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New Device Uses Blink Rate for Concussion Detection

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Post & Courier (Charleston, SC)

 

The days of doctors and trainers asking potential concussion victims routine questions or running them through a series of cognitive and balance drills could be coming to an end.

In the very near future, just a few puffs of air could determine if an athlete has a concussion or not.

Ryan Fiorini, the cofounder and chief operating officer of Blink TBI, hopes to take the guesswork out of diagnosing an athlete's head injury.

Blink TBI is in the process of developing a new technology in concussion detection. With just a few puffs of air and a high-speed camera, the Blink TBI device can measure the blink rate of athletes.

The device was developed about four years ago at the Medical University of South Carolina at the Zucker Institute for Applied Neurosciences. It uses just five puffs of air on the eyes in under 30 seconds. A high-speed camera, capable of taking 280 frames per seconds, records the speed and frequency of eyelid movement.

"It uses a blink reflex. So a small puff of air goes in the corner of your eye and causes you to blink because it's all a reflex," Fiorini said. "The camera is so fast it's able to see a 3- to 5-millisecond difference in your blink."

Research has shown that a person with a concussion actually blinks faster.

"It's kind of a fight-or-flight type of reaction," Fiorini said. "The test is 100 percent accurate as compared to a neurologist. If the neurologist said it was a concussion, the machine said it was a concussion. It can also detect a concussion when no one else sees it is."

Engineers at MUSC created the device, but Fiorini needed to test it and reached out to The Citadel for help in 2015.

Enter Dena Garner, a professor of exercise science at The Citadel. Garner tested more than 300 athletes to determine a baseline test.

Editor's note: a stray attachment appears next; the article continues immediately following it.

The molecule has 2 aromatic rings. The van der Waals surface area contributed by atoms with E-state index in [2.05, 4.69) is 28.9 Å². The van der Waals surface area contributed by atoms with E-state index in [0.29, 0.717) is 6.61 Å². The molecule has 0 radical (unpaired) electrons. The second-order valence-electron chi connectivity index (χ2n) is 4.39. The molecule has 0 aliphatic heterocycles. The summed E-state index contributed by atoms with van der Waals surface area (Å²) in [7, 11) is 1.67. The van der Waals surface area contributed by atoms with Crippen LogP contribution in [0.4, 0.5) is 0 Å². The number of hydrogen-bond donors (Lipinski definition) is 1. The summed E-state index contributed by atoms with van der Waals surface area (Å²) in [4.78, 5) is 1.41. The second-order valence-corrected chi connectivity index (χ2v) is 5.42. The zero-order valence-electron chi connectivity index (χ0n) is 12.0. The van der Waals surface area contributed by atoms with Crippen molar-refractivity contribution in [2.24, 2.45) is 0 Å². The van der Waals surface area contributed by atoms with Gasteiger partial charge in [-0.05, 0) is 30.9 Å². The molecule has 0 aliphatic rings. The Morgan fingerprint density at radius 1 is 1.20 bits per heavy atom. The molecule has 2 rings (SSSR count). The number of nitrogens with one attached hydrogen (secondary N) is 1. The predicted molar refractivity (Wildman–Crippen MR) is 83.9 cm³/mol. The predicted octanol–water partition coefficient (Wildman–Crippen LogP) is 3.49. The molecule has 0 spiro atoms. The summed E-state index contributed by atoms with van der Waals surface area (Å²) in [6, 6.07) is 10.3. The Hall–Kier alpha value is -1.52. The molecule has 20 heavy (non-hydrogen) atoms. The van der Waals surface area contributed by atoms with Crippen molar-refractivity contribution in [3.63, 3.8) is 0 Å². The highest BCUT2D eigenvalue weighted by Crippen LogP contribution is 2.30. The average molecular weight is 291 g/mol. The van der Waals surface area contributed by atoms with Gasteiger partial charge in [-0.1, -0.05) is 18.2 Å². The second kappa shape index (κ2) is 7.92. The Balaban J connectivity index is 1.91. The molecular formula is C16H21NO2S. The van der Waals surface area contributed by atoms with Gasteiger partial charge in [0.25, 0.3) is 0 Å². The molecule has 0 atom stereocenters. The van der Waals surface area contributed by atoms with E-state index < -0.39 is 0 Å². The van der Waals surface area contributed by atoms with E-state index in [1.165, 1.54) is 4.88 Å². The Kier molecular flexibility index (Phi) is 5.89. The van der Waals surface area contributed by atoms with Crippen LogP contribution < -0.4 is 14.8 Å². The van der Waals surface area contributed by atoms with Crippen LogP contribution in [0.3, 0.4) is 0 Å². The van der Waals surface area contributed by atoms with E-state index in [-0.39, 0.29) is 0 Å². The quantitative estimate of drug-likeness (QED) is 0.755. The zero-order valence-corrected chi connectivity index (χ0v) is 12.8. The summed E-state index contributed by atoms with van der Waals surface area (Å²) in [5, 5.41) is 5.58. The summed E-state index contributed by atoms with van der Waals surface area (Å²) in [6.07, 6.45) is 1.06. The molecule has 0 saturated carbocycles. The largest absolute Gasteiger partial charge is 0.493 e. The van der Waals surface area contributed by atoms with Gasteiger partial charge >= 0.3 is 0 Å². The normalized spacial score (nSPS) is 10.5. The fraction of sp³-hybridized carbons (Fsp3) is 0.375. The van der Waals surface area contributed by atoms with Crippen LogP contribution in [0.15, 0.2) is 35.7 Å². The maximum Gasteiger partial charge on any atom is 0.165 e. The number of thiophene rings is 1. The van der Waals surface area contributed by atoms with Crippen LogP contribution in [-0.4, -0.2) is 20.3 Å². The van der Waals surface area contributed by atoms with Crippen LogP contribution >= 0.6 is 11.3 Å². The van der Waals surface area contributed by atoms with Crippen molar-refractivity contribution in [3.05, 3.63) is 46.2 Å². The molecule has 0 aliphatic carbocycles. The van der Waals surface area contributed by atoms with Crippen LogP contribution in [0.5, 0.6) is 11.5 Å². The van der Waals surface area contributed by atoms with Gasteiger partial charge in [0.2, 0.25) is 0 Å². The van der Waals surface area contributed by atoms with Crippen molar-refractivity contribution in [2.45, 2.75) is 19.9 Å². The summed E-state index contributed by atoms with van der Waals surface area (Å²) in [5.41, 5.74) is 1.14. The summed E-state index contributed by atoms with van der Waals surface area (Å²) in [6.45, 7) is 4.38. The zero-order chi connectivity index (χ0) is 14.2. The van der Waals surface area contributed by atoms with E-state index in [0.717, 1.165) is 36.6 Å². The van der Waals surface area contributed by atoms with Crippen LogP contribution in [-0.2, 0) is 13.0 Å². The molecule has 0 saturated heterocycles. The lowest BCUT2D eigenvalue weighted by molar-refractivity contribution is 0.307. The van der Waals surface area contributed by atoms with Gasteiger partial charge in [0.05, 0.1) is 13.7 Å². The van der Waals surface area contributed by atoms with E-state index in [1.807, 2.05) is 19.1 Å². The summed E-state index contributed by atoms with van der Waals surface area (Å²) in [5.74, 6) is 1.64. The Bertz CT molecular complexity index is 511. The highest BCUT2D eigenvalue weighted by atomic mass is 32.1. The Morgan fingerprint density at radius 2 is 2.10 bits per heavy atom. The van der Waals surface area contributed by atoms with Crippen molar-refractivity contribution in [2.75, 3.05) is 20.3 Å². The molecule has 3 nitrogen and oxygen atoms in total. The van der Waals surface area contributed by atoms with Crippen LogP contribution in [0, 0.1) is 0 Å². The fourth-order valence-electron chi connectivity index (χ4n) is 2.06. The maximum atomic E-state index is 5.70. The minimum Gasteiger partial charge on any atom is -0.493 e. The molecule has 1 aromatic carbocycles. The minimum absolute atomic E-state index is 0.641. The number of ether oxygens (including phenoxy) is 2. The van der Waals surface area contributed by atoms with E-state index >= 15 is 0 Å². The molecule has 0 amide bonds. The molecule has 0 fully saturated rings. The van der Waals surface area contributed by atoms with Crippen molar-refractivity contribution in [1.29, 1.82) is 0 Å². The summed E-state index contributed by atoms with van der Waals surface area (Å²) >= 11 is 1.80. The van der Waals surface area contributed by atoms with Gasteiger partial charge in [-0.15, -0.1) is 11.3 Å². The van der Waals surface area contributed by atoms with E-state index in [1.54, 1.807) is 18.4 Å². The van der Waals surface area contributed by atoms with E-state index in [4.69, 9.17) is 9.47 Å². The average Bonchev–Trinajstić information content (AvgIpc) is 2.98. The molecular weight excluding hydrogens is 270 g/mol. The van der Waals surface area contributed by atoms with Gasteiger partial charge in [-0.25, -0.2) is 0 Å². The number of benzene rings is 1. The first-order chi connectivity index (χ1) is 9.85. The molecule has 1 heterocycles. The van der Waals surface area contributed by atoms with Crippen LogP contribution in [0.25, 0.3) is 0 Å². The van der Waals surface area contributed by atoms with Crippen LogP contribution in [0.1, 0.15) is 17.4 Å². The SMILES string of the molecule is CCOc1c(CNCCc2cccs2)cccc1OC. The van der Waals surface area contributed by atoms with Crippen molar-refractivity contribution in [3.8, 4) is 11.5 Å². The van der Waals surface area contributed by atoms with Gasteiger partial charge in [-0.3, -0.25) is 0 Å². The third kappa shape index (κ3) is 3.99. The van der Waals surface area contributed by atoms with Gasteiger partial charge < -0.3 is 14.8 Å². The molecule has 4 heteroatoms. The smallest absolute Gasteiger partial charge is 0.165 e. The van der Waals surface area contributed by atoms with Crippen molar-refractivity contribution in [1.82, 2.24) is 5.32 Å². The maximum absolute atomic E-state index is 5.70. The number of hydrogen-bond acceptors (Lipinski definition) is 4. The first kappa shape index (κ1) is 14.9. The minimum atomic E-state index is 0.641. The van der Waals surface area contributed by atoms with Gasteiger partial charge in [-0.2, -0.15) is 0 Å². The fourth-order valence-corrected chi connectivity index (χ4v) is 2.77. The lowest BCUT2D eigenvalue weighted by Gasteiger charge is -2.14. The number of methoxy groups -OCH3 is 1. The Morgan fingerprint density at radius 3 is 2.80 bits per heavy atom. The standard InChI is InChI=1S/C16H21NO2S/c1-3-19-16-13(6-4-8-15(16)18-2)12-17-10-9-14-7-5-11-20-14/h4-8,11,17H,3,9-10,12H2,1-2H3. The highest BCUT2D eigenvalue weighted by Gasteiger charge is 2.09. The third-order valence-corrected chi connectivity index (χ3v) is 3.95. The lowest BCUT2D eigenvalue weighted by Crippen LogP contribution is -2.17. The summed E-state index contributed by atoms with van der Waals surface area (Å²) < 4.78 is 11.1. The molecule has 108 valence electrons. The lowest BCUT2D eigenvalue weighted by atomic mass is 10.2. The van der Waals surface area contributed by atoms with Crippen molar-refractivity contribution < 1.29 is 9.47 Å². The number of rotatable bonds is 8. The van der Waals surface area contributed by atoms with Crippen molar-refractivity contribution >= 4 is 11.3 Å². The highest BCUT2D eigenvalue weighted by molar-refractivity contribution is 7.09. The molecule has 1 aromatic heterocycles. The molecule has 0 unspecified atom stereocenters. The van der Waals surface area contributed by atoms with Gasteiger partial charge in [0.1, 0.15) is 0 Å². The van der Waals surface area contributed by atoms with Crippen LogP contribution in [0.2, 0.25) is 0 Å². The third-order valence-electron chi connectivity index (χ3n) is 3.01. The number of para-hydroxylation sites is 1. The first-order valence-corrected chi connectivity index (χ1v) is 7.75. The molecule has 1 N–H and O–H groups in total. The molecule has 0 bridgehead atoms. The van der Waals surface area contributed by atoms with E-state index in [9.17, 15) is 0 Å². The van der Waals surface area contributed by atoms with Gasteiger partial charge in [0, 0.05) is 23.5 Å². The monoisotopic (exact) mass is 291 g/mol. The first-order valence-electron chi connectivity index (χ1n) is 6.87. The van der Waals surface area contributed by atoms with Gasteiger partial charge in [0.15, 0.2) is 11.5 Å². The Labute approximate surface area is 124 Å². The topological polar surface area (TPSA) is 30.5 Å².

"This is a groundbreaking device. I don't think people realize how important the data is that we're currently collecting," Garner said. "As a researcher, this is exciting because people can cheat other concussion tests or devices, but they can't cheat this one.

"What we've found is that you can't stop from blinking. It's a reflex, and there's no way to cheat it. This takes a lot of subjectivity out of testing for a concussion."

The Citadel currently uses the Blink TBI device for its volleyball, basketball, soccer, wrestling and football teams.

Garner said the goal is to compile enough data so there will be no need for a baseline concussion test as they are currently used. Those baseline numbers will be determined by a person's age, sex and background.

"It'll be easier to determine if a person has a concussion and if they need to be held out during a practice or a game," Garner said. "This will take the guesswork out of decisions like that."

Concussions have become headline news in recent years. As more research into concussions and their effects is compiled, Fiorini hopes that the device will help doctors and trainers keep athletes safer.

"You'll know in 20 seconds if someone has a concussion," Fiorini said. "Theoretically, you could call a timeout if your quarterback got hit, take the test, and know if he can go back into the game by the end of the timeout."

Fiorini said the company is currently working on a mobile device that doctors and trainers will be able to use on the sidelines. That could be ready early next year, he said.

In the more-distant future, the device also could be used for sobriety tests by law enforcement.

"It would be more accurate than a Breathalyzer because your blink will be different when you are under the influence of drugs or alcohol," Fiorini said. "Right now, we don't have the data for a test like that, but it's three or four years down the line."

It could even be used to help diagnose neurological diseases like Alzheimer's and Parkinson's disease.

"In theory, anything that affects the brain or the nerves, the device would be able to detect it before any human or blood tests could detect it," Fiorini said.

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September 5, 2017
 
 
 

 

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